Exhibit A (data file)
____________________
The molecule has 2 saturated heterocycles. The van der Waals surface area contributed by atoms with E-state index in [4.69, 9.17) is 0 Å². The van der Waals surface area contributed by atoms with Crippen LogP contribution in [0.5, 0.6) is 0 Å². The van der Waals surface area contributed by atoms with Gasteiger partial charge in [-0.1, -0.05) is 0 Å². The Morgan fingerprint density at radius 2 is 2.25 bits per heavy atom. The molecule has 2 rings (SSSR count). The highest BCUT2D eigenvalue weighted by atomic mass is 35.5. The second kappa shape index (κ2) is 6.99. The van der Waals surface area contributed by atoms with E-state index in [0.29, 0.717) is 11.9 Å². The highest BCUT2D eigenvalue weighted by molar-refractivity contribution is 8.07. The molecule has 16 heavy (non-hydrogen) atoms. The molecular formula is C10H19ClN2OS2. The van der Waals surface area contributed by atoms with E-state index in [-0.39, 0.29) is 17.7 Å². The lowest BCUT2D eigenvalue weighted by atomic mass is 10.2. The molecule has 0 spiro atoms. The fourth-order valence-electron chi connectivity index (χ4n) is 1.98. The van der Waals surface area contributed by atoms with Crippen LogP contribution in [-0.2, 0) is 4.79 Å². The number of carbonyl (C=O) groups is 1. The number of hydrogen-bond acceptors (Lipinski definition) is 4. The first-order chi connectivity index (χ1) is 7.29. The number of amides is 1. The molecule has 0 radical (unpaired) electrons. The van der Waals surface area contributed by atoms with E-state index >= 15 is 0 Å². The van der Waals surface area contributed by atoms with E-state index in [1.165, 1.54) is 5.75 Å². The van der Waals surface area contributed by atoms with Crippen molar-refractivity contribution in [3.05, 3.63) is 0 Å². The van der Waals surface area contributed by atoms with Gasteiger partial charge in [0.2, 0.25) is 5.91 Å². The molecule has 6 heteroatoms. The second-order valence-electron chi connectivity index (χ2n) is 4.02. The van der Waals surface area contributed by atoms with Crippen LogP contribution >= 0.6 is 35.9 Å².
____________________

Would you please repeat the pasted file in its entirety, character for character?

The molecule has 2 saturated heterocycles. The van der Waals surface area contributed by atoms with E-state index in [4.69, 9.17) is 0 Å². The van der Waals surface area contributed by atoms with Crippen LogP contribution in [0.5, 0.6) is 0 Å². The van der Waals surface area contributed by atoms with Gasteiger partial charge in [-0.1, -0.05) is 0 Å². The Morgan fingerprint density at radius 2 is 2.25 bits per heavy atom. The molecule has 2 rings (SSSR count). The highest BCUT2D eigenvalue weighted by atomic mass is 35.5. The second kappa shape index (κ2) is 6.99. The van der Waals surface area contributed by atoms with E-state index in [0.29, 0.717) is 11.9 Å². The highest BCUT2D eigenvalue weighted by molar-refractivity contribution is 8.07. The molecule has 16 heavy (non-hydrogen) atoms. The molecular formula is C10H19ClN2OS2. The van der Waals surface area contributed by atoms with E-state index in [-0.39, 0.29) is 17.7 Å². The lowest BCUT2D eigenvalue weighted by atomic mass is 10.2. The molecule has 0 spiro atoms. The fourth-order valence-electron chi connectivity index (χ4n) is 1.98. The van der Waals surface area contributed by atoms with Crippen LogP contribution in [-0.2, 0) is 4.79 Å². The number of carbonyl (C=O) groups is 1. The number of hydrogen-bond acceptors (Lipinski definition) is 4. The first-order chi connectivity index (χ1) is 7.29. The number of amides is 1. The molecule has 0 radical (unpaired) electrons. The van der Waals surface area contributed by atoms with E-state index >= 15 is 0 Å². The van der Waals surface area contributed by atoms with E-state index in [1.165, 1.54) is 5.75 Å². The van der Waals surface area contributed by atoms with Crippen molar-refractivity contribution in [3.05, 3.63) is 0 Å². The van der Waals surface area contributed by atoms with Gasteiger partial charge in [0.2, 0.25) is 5.91 Å². The molecule has 6 heteroatoms. The second-order valence-electron chi connectivity index (χ2n) is 4.02. The van der Waals surface area contributed by atoms with Crippen LogP contribution >= 0.6 is 35.9 Å².